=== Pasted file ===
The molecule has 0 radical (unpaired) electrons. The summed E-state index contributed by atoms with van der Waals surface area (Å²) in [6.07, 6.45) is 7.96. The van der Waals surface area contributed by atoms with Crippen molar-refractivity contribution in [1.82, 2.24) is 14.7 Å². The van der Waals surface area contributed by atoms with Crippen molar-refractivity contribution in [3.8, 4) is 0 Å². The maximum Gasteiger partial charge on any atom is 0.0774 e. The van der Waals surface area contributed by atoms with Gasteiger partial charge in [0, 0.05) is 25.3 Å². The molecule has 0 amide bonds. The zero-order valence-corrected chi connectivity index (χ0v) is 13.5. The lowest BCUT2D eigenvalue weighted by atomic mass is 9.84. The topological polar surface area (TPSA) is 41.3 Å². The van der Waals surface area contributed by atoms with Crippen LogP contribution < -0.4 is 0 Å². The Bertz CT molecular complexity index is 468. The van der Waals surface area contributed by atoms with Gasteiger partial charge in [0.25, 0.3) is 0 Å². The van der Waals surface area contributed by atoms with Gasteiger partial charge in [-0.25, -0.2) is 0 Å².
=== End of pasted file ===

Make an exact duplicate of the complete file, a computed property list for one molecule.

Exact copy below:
The molecule has 0 radical (unpaired) electrons. The summed E-state index contributed by atoms with van der Waals surface area (Å²) in [6.07, 6.45) is 7.96. The van der Waals surface area contributed by atoms with Crippen molar-refractivity contribution in [1.82, 2.24) is 14.7 Å². The van der Waals surface area contributed by atoms with Crippen molar-refractivity contribution in [3.8, 4) is 0 Å². The maximum Gasteiger partial charge on any atom is 0.0774 e. The van der Waals surface area contributed by atoms with Gasteiger partial charge in [0, 0.05) is 25.3 Å². The molecule has 0 amide bonds. The zero-order valence-corrected chi connectivity index (χ0v) is 13.5. The lowest BCUT2D eigenvalue weighted by atomic mass is 9.84. The topological polar surface area (TPSA) is 41.3 Å². The van der Waals surface area contributed by atoms with Crippen LogP contribution < -0.4 is 0 Å². The Bertz CT molecular complexity index is 468. The van der Waals surface area contributed by atoms with Gasteiger partial charge in [0.25, 0.3) is 0 Å². The van der Waals surface area contributed by atoms with Gasteiger partial charge in [-0.25, -0.2) is 0 Å².